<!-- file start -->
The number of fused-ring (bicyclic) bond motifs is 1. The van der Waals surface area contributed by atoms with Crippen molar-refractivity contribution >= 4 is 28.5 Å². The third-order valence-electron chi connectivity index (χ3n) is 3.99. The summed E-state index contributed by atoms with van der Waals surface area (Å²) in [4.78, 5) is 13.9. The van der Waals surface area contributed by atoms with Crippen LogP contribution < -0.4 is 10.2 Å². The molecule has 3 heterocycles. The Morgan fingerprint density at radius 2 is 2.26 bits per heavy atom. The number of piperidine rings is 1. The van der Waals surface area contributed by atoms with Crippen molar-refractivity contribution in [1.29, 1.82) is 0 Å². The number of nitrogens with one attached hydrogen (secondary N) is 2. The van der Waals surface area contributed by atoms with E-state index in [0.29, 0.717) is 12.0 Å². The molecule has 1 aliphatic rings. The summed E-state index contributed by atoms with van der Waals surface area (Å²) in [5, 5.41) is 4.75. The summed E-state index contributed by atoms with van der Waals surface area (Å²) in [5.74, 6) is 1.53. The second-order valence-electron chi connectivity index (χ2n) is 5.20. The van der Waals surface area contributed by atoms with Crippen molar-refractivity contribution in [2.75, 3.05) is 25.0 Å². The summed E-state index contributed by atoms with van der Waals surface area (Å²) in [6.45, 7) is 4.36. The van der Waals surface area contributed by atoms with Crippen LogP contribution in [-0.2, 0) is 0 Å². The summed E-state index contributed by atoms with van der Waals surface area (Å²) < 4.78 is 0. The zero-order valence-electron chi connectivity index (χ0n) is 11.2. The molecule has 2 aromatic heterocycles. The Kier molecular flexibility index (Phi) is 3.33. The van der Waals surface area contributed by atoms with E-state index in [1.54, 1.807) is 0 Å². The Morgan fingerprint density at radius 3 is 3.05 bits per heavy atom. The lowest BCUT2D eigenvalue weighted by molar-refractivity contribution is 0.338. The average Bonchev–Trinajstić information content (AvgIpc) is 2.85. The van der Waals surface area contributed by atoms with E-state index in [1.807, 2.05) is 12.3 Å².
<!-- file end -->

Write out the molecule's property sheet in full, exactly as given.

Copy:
The number of fused-ring (bicyclic) bond motifs is 1. The van der Waals surface area contributed by atoms with Crippen molar-refractivity contribution >= 4 is 28.5 Å². The third-order valence-electron chi connectivity index (χ3n) is 3.99. The summed E-state index contributed by atoms with van der Waals surface area (Å²) in [4.78, 5) is 13.9. The van der Waals surface area contributed by atoms with Crippen LogP contribution < -0.4 is 10.2 Å². The molecule has 3 heterocycles. The Morgan fingerprint density at radius 2 is 2.26 bits per heavy atom. The number of piperidine rings is 1. The van der Waals surface area contributed by atoms with Crippen molar-refractivity contribution in [1.29, 1.82) is 0 Å². The number of nitrogens with one attached hydrogen (secondary N) is 2. The van der Waals surface area contributed by atoms with E-state index in [0.29, 0.717) is 12.0 Å². The molecule has 1 aliphatic rings. The summed E-state index contributed by atoms with van der Waals surface area (Å²) in [5, 5.41) is 4.75. The summed E-state index contributed by atoms with van der Waals surface area (Å²) in [5.74, 6) is 1.53. The second-order valence-electron chi connectivity index (χ2n) is 5.20. The van der Waals surface area contributed by atoms with Crippen molar-refractivity contribution in [2.75, 3.05) is 25.0 Å². The summed E-state index contributed by atoms with van der Waals surface area (Å²) in [6.45, 7) is 4.36. The van der Waals surface area contributed by atoms with Crippen LogP contribution in [-0.2, 0) is 0 Å². The summed E-state index contributed by atoms with van der Waals surface area (Å²) < 4.78 is 0. The zero-order valence-electron chi connectivity index (χ0n) is 11.2. The molecule has 2 aromatic heterocycles. The Kier molecular flexibility index (Phi) is 3.33. The van der Waals surface area contributed by atoms with E-state index in [1.54, 1.807) is 0 Å². The Morgan fingerprint density at radius 3 is 3.05 bits per heavy atom. The lowest BCUT2D eigenvalue weighted by molar-refractivity contribution is 0.338. The average Bonchev–Trinajstić information content (AvgIpc) is 2.85. The van der Waals surface area contributed by atoms with E-state index in [1.807, 2.05) is 12.3 Å².